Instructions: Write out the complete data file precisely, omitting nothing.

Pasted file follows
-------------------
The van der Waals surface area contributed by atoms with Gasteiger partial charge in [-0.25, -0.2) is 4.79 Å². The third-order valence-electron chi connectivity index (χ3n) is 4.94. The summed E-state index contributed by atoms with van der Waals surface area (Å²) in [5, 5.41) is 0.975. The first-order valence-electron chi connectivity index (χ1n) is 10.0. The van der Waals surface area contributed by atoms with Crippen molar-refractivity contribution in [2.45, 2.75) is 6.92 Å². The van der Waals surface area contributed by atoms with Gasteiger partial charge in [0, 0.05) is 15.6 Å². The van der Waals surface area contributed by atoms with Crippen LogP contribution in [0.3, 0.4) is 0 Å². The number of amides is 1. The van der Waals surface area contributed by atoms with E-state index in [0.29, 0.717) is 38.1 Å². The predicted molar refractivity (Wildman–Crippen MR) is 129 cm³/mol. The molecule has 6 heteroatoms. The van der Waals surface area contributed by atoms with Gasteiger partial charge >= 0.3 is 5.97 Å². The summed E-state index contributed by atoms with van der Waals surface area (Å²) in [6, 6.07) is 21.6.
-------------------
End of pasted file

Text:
The van der Waals surface area contributed by atoms with Gasteiger partial charge in [-0.25, -0.2) is 4.79 Å². The third-order valence-electron chi connectivity index (χ3n) is 4.94. The summed E-state index contributed by atoms with van der Waals surface area (Å²) in [5, 5.41) is 0.975. The first-order valence-electron chi connectivity index (χ1n) is 10.0. The van der Waals surface area contributed by atoms with Crippen molar-refractivity contribution in [2.45, 2.75) is 6.92 Å². The van der Waals surface area contributed by atoms with Gasteiger partial charge in [0, 0.05) is 15.6 Å². The van der Waals surface area contributed by atoms with Crippen LogP contribution in [0.3, 0.4) is 0 Å². The number of amides is 1. The van der Waals surface area contributed by atoms with E-state index in [0.29, 0.717) is 38.1 Å². The predicted molar refractivity (Wildman–Crippen MR) is 129 cm³/mol. The molecule has 6 heteroatoms. The van der Waals surface area contributed by atoms with Gasteiger partial charge >= 0.3 is 5.97 Å². The summed E-state index contributed by atoms with van der Waals surface area (Å²) in [6, 6.07) is 21.6.